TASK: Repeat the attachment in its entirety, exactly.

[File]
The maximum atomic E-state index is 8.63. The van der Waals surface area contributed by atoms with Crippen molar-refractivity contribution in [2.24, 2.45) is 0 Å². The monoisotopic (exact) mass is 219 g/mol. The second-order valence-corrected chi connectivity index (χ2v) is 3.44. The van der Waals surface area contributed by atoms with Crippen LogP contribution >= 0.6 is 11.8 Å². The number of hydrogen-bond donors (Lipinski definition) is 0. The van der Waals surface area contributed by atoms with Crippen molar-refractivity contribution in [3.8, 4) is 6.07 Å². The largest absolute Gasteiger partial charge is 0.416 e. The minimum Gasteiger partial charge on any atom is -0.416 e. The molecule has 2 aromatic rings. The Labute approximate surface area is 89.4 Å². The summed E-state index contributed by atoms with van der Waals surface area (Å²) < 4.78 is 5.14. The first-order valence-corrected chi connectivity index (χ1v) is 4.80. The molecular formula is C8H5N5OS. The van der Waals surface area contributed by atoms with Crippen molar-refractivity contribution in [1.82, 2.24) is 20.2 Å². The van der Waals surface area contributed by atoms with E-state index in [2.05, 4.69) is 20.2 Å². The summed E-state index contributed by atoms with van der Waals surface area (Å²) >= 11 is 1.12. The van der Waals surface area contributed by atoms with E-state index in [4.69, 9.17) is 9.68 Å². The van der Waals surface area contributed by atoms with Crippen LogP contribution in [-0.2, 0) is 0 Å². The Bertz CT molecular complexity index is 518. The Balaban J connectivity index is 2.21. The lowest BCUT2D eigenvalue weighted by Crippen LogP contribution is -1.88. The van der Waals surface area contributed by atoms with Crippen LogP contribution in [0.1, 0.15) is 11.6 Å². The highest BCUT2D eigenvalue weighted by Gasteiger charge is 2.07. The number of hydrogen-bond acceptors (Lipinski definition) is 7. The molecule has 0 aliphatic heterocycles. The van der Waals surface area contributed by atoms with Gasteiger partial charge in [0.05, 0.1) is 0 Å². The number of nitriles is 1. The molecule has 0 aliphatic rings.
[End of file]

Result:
The maximum atomic E-state index is 8.63. The van der Waals surface area contributed by atoms with Crippen molar-refractivity contribution in [2.24, 2.45) is 0 Å². The monoisotopic (exact) mass is 219 g/mol. The second-order valence-corrected chi connectivity index (χ2v) is 3.44. The van der Waals surface area contributed by atoms with Crippen LogP contribution >= 0.6 is 11.8 Å². The number of hydrogen-bond donors (Lipinski definition) is 0. The van der Waals surface area contributed by atoms with Crippen molar-refractivity contribution in [3.8, 4) is 6.07 Å². The largest absolute Gasteiger partial charge is 0.416 e. The minimum Gasteiger partial charge on any atom is -0.416 e. The molecule has 2 aromatic rings. The Labute approximate surface area is 89.4 Å². The summed E-state index contributed by atoms with van der Waals surface area (Å²) < 4.78 is 5.14. The first-order valence-corrected chi connectivity index (χ1v) is 4.80. The molecular formula is C8H5N5OS. The van der Waals surface area contributed by atoms with Crippen molar-refractivity contribution in [1.82, 2.24) is 20.2 Å². The van der Waals surface area contributed by atoms with E-state index in [2.05, 4.69) is 20.2 Å². The summed E-state index contributed by atoms with van der Waals surface area (Å²) >= 11 is 1.12. The van der Waals surface area contributed by atoms with E-state index in [4.69, 9.17) is 9.68 Å². The van der Waals surface area contributed by atoms with Crippen LogP contribution in [-0.2, 0) is 0 Å². The Bertz CT molecular complexity index is 518. The Balaban J connectivity index is 2.21. The lowest BCUT2D eigenvalue weighted by Crippen LogP contribution is -1.88. The van der Waals surface area contributed by atoms with Crippen LogP contribution in [0.1, 0.15) is 11.6 Å². The highest BCUT2D eigenvalue weighted by Gasteiger charge is 2.07. The number of hydrogen-bond acceptors (Lipinski definition) is 7. The molecule has 0 aliphatic heterocycles. The van der Waals surface area contributed by atoms with Gasteiger partial charge in [0.05, 0.1) is 0 Å². The number of nitriles is 1. The molecule has 0 aliphatic rings.